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Groundnut Chutney (Palli Pachadi)
- Duration: 10 minutes
- Serves: 6 people
Spice Level: Medium
The authentic Palli Pachadi was never ground to a fine paste, since its natural coarse texture has its own unique flavour. It also helps stop the oil from seeping out of the groundnuts.
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About 200 years ago, a virulent pest attack had left Andhra Pradesh grappling with a severe coconut shortage. It was in this period that Palli Pachadi was discovered to be a suitable replacement to accompany Rice, Dosas and Idlis. Groundnuts were grown abundantly in this region and were being generally used as an ingredient for tempering dishes like Imli Rice and Upma. For long considered a poor cousin of Coconut Chutney, this dish has soared in popularity over the years and found a respectable place in the long list of legendary Andhra 'Pachadis' (chutneys).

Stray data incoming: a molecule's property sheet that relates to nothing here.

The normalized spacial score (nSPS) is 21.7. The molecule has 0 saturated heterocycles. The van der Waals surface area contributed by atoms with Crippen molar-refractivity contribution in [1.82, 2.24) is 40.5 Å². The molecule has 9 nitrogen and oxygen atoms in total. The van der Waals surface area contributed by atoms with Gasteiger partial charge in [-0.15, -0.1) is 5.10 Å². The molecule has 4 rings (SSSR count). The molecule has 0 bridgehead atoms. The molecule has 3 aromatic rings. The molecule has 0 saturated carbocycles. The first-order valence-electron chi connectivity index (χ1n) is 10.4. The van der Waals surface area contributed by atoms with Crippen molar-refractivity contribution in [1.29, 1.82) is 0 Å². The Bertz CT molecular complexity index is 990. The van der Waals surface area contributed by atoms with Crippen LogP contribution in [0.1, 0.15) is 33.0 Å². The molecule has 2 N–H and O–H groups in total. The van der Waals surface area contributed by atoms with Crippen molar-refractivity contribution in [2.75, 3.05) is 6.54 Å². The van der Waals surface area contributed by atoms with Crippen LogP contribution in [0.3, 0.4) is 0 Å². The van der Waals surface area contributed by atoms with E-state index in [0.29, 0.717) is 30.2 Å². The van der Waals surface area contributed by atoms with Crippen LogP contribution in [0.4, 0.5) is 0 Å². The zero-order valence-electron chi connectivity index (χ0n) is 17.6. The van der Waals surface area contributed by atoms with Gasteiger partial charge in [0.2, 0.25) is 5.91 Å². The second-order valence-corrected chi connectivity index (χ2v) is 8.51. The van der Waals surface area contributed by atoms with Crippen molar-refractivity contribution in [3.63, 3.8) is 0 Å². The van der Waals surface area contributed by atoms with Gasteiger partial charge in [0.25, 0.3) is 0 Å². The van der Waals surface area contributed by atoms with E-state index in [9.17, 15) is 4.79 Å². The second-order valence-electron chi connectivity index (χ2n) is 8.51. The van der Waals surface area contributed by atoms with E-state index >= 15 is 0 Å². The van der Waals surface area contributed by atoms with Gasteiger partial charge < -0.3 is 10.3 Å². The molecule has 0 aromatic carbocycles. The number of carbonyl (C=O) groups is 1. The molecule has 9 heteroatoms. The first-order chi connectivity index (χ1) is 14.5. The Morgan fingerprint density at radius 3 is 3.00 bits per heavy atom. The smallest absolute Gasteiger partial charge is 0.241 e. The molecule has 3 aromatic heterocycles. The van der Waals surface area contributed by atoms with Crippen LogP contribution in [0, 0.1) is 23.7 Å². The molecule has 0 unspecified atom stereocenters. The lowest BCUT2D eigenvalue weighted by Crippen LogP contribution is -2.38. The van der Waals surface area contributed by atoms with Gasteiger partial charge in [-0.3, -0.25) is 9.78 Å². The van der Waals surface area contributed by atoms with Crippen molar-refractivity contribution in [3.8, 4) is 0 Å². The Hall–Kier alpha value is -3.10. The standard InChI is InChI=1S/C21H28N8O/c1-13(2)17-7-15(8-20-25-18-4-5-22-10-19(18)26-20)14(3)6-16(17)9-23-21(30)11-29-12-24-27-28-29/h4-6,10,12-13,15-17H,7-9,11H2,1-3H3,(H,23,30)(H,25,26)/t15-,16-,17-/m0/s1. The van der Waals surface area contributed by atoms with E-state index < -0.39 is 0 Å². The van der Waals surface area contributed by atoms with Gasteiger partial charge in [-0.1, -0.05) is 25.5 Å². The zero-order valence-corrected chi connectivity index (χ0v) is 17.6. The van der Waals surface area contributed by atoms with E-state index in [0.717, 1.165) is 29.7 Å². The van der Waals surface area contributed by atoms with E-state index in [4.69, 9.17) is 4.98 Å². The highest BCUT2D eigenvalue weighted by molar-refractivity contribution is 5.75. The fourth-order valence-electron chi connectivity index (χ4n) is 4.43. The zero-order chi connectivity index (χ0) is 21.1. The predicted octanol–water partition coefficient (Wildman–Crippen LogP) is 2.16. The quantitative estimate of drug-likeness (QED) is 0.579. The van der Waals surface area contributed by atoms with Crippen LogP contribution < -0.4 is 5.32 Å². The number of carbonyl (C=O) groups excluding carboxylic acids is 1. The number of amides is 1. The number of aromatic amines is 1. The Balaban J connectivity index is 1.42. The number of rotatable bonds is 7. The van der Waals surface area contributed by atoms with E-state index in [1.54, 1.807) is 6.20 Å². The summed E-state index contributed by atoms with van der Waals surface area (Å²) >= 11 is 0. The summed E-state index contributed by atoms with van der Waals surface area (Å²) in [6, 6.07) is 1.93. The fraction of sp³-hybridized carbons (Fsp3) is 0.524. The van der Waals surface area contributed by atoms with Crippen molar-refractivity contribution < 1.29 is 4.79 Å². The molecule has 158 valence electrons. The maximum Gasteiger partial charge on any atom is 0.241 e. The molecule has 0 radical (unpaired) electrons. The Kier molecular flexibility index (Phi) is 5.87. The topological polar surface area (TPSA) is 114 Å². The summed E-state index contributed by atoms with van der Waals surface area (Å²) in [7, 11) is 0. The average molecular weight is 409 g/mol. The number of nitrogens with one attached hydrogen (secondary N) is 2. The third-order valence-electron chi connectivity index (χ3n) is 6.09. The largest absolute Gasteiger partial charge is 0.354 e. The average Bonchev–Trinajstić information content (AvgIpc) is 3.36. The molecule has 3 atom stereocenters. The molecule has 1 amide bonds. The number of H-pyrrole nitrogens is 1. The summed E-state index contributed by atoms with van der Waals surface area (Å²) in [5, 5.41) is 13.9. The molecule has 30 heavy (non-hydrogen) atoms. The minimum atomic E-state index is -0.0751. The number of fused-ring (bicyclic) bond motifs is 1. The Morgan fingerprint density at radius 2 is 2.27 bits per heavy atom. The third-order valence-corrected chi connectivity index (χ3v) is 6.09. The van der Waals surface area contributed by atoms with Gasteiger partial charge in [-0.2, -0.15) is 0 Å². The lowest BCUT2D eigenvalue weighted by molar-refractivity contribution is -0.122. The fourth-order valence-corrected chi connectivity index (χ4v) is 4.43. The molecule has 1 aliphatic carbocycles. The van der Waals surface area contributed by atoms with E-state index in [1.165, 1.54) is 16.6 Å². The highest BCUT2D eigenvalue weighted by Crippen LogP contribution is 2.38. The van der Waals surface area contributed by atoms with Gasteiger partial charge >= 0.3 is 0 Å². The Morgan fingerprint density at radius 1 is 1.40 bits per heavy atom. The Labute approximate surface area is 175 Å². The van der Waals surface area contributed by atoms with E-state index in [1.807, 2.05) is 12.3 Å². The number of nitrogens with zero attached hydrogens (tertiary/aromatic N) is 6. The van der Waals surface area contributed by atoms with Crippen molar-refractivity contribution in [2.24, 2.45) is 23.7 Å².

- Groundnuts(Moongfali), shells removed (½ cup)
- Onion (medium sized), sliced (1)
- Garlic(Lahsun) pods (4)
- Dry red chillies(Sabut lal mirch) (2-3)
- Tamarind(Imli) pulp (1 tsp)
- Salt (to taste)
- Refined oil (2 tsp)
For the tadka
- Oil (1 tbsp)
- Mustard leaves (Sarson) (½ tsp)
- Curry Leaves (Kadipatta) (5)
- Dry roast the moongfalis in a kadai till they turn deep red. Take them off the flame and let them cool.
- Peel the skins off the moongfalis by rolling them between your palms. Keep aside.
- In a pan, heat 1 teaspoon of oil on a high flame and then add the sabut lal mirch. Sauté for a few seconds before removing from the flame and keeping aside to cool.
- In another pan, heat 1 teaspoon of oil on a high flame and add the sliced onions and garlic pods. Fry till the onions start to turn pink. Remove from the flame and let the mixture cool.
- In a mixer-grinder, toss in the roasted moongfalis along with the fried onion-garlic mixture, lal mirch, imli pulp, and salt.
- Grind till the mixture thickens but remains coarse. To get the right consistency, sprinkle a little water if needed.
- Transfer this paste to a bowl and keep aside.
- For the tadka, heat oil in a pan till it starts to give off smoke. Toss in the sarson and as they start to splutter, add the kadipatta and sauté for a couple of seconds.
- Turn off the flame and immediately pour the tadka over the groundnut mixture.
- Vigorously mix the concoction and then cover the bowl for a few minutes to allow the flavours to seep in.
- Serve it with steamed Rice, Idlis, or Dosas.
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